Last month the Fifth DCA receded from its two prior opinions wherein it held the statute of limitations prevented a lender from recovering damages in a foreclosure action “for defaults that occurred more than five years prior to the filing date of the lawsuit.” Grant v. Citizens Bank, N.A. In Grant, the borrower (“Grant”) defaulted on his note and mortgage in May 2009 and the bank filed its third foreclosure action against him in November 2015. Grant relied on the statute of limitations to argue the bank was prevented from “collecting any amounts due on the note and mortgage” which accrued more than five years before the bank filed its third foreclosure action.

After a trial on the merits, the lower court entered judgment in favor of the bank and at the bank’s request “awarded interest back to May 2009, a date more than five years prior to the filing of the foreclosure action.” Grant appealed the final judgment to the Fifth DCA and raised two arguments:

  • Grant’s first argument was that the lower court erred by awarding interest from May 2009 because the five-year statute of limitations barred such relief.
  • Grant’s second argument was that the bank failed to request such relief in its pleadings, which only sought interest from November 1, 2010, and the issue was not tried by consent, so the court could not grant interest from May 2009.

On appeal, the Fifth DCA affirmed the bank’s final judgment in part. It reversed that portion of the judgment which awarded interest from May 2009 due to the bank’s failure to plead entitlement to such relief in its complaint.

Notably, the Court explained the bank would have been entitled to interest from May 2009, more than five years from the filing of the complaint, had the bank properly requested such relief in its complaint. The Court also acknowledged that its affirmance of the final judgment was contrary to its previous holdings in Velden v. Nationstar Mortgage, LLC and U.S. Bank, N.A. v. Diamond, where the court applied the statute of limitations to “installment obligation cases.”

The Fifth DCA explained it was receding from its prior decisions and adopting the Florida Supreme Court’s logic and holdings in Bartram and Bollettieri. In those cases, the Florida Supreme Court explained that a bank’s option to accelerate payments due under a note and mortgage did not trigger the application of the statute of limitations to prevent a subsequent foreclosure based on subsequent defaults. The Fifth DCA, relying on that logic, pointed out the note in Grant gave the bank the optional right to accelerate for non-payment so the statute of limitations was not triggered by the two prior foreclosure actions which the bank dismissed. The Court concluded that forbearance did “not constitute a waiver or defense against future collection of all sums due…under the note” even though the bank opted to accelerate the loan more than five years after Grant’s initial payment default.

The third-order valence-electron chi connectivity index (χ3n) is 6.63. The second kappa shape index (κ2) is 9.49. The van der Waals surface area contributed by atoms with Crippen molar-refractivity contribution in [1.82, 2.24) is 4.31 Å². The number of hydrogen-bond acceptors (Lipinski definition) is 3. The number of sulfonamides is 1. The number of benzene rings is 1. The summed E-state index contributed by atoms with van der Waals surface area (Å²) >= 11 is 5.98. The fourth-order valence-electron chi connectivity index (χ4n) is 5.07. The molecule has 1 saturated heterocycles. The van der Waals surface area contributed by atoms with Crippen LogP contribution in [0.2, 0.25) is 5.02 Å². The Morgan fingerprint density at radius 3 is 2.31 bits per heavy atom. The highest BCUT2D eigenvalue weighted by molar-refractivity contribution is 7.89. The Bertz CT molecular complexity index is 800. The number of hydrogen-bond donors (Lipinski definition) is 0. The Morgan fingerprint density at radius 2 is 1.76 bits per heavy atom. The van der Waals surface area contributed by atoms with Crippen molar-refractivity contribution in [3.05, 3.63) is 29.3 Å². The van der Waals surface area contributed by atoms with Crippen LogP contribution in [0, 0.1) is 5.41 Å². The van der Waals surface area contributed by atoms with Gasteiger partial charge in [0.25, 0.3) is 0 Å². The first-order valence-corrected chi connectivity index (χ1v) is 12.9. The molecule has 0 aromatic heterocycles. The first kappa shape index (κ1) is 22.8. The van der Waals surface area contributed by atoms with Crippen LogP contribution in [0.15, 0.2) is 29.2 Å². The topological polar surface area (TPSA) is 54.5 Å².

The fact the Fifth DCA explained the bank’s damages would not be limited to those incurred within five years of filing its complaint (had the bank pled such relief) is significant. The holding in Grant resolved an inter-district conflict on this issue so now the Second DCA (Bollettieri), the Third DCA (Gonzalez v. Fed. Nat’l Mortgage Ass’n,) and Fifth DCA all agree that the bank’s damages in foreclosure cases will not be limited to those accruing within five years of filing the complaint.

Due to the lack of an inter-district conflict on this issue, all Florida trial courts are now bound to follow Grant. The Florida Supreme Court previously established that:

“the decisions of the district courts of appeal represent the law of Florida unless and until they are overruled by this Court…Thus, in the absence of inter-district conflict, district court decisions bind all Florida trial courts.” Pardo v. State.

The Florida Supreme Court recognized the conflict between the districts regarding the applicability of the five-year statute of limitations was resolved in Bollettieri when it declined to review the case: “After further consideration…we have determined that the certified conflict has been resolved, and we conclude that we should exercise our discretion and decline review.” Bollettieri

The Grant holding should curtail future litigation regarding the applicability of the statute of limitations in the foreclosure context.